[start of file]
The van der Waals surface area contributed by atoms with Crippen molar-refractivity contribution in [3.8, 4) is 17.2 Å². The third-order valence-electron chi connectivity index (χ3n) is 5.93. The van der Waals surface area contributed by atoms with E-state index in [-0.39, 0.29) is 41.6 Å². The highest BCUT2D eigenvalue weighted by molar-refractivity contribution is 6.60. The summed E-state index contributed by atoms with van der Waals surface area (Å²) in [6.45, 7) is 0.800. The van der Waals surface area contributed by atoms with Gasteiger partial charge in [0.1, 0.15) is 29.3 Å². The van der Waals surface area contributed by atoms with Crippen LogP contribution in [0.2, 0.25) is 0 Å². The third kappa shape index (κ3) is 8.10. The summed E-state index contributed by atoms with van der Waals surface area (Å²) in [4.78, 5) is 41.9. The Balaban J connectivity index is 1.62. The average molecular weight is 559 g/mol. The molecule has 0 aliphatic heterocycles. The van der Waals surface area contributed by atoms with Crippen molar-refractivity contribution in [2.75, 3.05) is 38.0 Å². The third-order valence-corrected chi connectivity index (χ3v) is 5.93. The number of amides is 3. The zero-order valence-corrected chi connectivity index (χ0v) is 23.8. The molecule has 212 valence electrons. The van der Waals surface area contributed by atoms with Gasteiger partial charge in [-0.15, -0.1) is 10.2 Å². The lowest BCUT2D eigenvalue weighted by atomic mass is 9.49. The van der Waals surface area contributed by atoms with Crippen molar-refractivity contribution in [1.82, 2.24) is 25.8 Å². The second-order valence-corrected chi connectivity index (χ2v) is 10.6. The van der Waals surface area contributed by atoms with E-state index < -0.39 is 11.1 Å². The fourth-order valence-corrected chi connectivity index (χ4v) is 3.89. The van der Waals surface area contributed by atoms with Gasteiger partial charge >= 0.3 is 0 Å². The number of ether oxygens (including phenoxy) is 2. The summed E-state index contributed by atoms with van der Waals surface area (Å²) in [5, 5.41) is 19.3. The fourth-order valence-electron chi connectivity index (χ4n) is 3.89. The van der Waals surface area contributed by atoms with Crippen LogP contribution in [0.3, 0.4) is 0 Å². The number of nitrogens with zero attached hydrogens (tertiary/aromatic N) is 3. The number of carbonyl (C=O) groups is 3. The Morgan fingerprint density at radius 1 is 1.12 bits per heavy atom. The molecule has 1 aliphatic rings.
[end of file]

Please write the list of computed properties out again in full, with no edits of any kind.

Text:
The van der Waals surface area contributed by atoms with Crippen molar-refractivity contribution in [3.8, 4) is 17.2 Å². The third-order valence-electron chi connectivity index (χ3n) is 5.93. The van der Waals surface area contributed by atoms with E-state index in [-0.39, 0.29) is 41.6 Å². The highest BCUT2D eigenvalue weighted by molar-refractivity contribution is 6.60. The summed E-state index contributed by atoms with van der Waals surface area (Å²) in [6.45, 7) is 0.800. The van der Waals surface area contributed by atoms with Gasteiger partial charge in [0.1, 0.15) is 29.3 Å². The van der Waals surface area contributed by atoms with Crippen LogP contribution in [0.2, 0.25) is 0 Å². The third kappa shape index (κ3) is 8.10. The summed E-state index contributed by atoms with van der Waals surface area (Å²) in [4.78, 5) is 41.9. The Balaban J connectivity index is 1.62. The average molecular weight is 559 g/mol. The molecule has 0 aliphatic heterocycles. The van der Waals surface area contributed by atoms with Crippen molar-refractivity contribution in [2.75, 3.05) is 38.0 Å². The third-order valence-corrected chi connectivity index (χ3v) is 5.93. The number of amides is 3. The zero-order valence-corrected chi connectivity index (χ0v) is 23.8. The molecule has 212 valence electrons. The van der Waals surface area contributed by atoms with Gasteiger partial charge in [-0.15, -0.1) is 10.2 Å². The lowest BCUT2D eigenvalue weighted by atomic mass is 9.49. The van der Waals surface area contributed by atoms with Crippen molar-refractivity contribution in [1.82, 2.24) is 25.8 Å². The second-order valence-corrected chi connectivity index (χ2v) is 10.6. The van der Waals surface area contributed by atoms with E-state index < -0.39 is 11.1 Å². The fourth-order valence-corrected chi connectivity index (χ4v) is 3.89. The van der Waals surface area contributed by atoms with Gasteiger partial charge >= 0.3 is 0 Å². The number of ether oxygens (including phenoxy) is 2. The summed E-state index contributed by atoms with van der Waals surface area (Å²) in [5, 5.41) is 19.3. The fourth-order valence-electron chi connectivity index (χ4n) is 3.89. The van der Waals surface area contributed by atoms with Crippen LogP contribution in [0.3, 0.4) is 0 Å². The number of nitrogens with zero attached hydrogens (tertiary/aromatic N) is 3. The number of carbonyl (C=O) groups is 3. The Morgan fingerprint density at radius 1 is 1.12 bits per heavy atom. The molecule has 1 aliphatic rings.